Today tech companies and their billionaire CEOs are becoming increasingly demonized, and some people are questioning whether they should even exist at all. A recent article by former US labor secretary Robert Reich compares tech leaders, such as Mark Zuckerberg and Jeff Bezos, to the so-called robber barons of the nineteenth century, who were similarly demonized in their day:
America’s Gilded Age of the late 19th century began with a raft of innovations — railroads, steel production, oil extraction — but culminated in mammoth trusts owned by “robber barons” who used their wealth and power to drive out competitors and corrupt American politics.
We’re now in a second Gilded Age — ushered in by semiconductors, software and the internet — that has spawned a handful of giant hi-tech companies.
Today’s big tech companies, Reich claims, have become too powerful. He proposes that we take the same approach to these companies as was taken with the “mammoth trusts” owned by the so-called robber barons back in the day: prosecute them under antitrust laws and break them up.
Reich is not alone in his opinion. Today, politicians from across the political spectrum are threatening to disband tech companies: President Trump has warned that he is “looking at” these companies from the point of view of antitrust, and Democratic Rep. Ocasio-Cortez has called them “tech monopolies” that have “too much power.” Democratic Sen. Elizabeth Warren has floated a plan to break up Amazon, Google, and Facebook — and even got an endorsement from Republican Sen. Ted Cruz, who used the same “too much power” rhetoric.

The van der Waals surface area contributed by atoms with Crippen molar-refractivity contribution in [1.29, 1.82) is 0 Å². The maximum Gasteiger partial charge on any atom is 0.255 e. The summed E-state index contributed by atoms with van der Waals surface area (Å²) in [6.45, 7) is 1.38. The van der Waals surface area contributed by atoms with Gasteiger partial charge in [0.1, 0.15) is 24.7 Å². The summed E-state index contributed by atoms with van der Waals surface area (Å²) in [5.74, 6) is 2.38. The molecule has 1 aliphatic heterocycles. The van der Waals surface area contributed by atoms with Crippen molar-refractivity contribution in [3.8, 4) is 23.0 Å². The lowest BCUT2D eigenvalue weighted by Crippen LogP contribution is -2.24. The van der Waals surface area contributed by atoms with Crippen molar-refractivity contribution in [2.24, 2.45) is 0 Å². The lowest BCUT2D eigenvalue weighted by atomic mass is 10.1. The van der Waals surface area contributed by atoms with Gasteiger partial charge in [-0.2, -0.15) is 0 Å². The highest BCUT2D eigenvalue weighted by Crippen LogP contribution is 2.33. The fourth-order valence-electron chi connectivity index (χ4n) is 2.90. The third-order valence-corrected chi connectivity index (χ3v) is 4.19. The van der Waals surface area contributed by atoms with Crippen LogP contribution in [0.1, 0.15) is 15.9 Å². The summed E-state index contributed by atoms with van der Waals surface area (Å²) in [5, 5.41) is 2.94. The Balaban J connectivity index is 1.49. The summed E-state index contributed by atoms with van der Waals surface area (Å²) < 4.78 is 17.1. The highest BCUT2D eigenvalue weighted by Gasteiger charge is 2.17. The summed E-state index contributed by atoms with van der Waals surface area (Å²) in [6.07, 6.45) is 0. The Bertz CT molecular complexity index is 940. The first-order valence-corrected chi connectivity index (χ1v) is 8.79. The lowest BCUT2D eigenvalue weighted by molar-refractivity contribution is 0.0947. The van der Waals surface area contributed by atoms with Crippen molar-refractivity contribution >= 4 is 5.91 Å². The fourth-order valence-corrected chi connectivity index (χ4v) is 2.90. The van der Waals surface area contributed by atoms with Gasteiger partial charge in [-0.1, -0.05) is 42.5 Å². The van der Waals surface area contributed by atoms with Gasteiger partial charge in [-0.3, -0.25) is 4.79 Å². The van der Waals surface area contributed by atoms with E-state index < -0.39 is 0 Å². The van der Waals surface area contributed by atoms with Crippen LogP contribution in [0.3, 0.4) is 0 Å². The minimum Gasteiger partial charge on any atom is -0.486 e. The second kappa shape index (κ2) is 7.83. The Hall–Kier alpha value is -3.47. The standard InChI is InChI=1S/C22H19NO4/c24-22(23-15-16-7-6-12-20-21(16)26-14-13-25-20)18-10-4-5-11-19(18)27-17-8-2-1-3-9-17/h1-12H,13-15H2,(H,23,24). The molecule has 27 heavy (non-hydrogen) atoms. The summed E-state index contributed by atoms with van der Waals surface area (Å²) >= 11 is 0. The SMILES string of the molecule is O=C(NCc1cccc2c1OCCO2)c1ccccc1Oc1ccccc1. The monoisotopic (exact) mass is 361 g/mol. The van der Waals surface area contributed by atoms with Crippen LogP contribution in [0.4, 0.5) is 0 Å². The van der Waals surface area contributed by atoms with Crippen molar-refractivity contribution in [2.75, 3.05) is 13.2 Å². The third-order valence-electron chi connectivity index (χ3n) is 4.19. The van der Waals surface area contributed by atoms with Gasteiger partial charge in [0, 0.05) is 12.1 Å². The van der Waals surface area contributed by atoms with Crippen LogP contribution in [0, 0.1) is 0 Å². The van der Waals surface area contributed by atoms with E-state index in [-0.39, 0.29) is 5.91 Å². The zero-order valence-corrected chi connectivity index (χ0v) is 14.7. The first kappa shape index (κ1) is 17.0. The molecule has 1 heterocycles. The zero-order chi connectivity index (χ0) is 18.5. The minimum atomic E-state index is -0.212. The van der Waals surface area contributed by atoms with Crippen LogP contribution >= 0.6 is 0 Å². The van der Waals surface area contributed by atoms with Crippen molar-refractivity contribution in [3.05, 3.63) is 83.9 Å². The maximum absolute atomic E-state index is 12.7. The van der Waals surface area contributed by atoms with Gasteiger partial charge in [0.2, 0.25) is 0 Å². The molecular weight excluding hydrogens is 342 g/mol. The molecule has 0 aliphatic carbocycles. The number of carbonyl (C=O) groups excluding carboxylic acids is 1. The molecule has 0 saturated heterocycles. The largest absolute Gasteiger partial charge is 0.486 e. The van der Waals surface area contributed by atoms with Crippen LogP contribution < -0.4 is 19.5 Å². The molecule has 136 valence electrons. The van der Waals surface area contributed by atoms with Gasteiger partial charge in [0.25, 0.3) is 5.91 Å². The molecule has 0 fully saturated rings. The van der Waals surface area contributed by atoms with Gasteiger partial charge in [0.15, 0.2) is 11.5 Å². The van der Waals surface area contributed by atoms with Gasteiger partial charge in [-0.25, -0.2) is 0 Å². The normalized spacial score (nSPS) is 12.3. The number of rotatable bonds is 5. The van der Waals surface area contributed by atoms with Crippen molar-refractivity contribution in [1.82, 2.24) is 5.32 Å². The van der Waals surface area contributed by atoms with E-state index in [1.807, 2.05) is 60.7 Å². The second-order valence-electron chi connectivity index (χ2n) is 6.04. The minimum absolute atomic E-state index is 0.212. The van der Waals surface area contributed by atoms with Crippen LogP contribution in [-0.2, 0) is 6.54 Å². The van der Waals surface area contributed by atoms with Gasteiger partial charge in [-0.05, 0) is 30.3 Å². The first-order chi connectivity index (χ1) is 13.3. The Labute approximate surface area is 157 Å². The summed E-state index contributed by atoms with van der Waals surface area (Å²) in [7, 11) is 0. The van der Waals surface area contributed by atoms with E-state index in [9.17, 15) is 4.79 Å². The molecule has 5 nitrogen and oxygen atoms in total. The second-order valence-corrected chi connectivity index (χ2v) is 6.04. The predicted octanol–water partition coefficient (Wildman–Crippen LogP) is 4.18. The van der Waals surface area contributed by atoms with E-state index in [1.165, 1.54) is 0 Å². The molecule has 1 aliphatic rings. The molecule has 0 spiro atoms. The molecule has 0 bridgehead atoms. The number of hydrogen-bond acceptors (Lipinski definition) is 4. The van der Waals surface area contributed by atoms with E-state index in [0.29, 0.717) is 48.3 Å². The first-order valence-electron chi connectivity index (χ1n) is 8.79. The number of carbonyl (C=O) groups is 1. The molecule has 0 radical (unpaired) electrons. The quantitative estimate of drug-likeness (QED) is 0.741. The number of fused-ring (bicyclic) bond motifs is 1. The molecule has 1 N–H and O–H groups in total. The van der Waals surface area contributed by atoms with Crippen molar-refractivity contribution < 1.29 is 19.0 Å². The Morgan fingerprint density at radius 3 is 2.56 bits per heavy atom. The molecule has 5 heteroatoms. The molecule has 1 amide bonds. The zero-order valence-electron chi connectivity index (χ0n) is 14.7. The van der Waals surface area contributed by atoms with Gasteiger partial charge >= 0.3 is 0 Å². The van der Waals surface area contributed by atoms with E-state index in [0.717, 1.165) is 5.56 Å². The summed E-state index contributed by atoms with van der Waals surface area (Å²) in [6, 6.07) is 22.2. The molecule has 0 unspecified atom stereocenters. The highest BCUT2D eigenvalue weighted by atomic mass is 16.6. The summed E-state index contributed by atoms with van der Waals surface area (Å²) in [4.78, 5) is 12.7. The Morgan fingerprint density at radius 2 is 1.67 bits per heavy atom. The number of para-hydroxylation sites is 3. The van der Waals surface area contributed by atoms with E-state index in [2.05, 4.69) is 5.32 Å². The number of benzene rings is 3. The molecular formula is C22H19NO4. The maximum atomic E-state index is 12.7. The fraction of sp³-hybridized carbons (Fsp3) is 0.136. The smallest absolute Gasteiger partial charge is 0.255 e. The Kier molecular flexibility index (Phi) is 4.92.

In response to the same kind of cultural demonization, and a spate of prominent antitrust cases, Rand offers a full-throated defense of big business, including the 19th-century heroes still unjustly vilified today as “robber barons.”
When Reich et al. complain that tech companies have “too much power,” they are committing a “disastrous intellectual package-deal” by failing to recognize the difference between economic power — i.e., the power to produce and trade on a voluntary basis, which is what businessmen on a free market do — and political power, which is exercised through force, threats, and coercion by government bureaucrats.
Reich’s claim that businesses pose a “threat to democracy” and that they “corrupt American politics” rests on the failure to grasp this distinction — and on the failure to recognize the fundamental difference between businessmen who seek to earn success through voluntary trade and innovation on a free market and those who seek out the cronyism of government favors and handouts.
“All the evils, abuses, and inequities popularly ascribed to businessmen and to capitalism,” Rand argues, “were not caused by an unregulated economy or by a free market, but by government intervention into the economy.” Yet it is capitalism and businessmen who have taken the blame.
The American businessmen, as a class, have demonstrated the greatest productive genius and the most spectacular achievements ever recorded in the economic history of mankind. What reward did they receive from our culture and its intellectuals? The position of a hated, persecuted minority. The position of a scapegoat for the evils of the bureaucrats.
Rand’s defense of businessmen as productive heroes is as radical and relevant today as when she first delivered it — and it is a perspective you’re unlikely to hear anywhere else.
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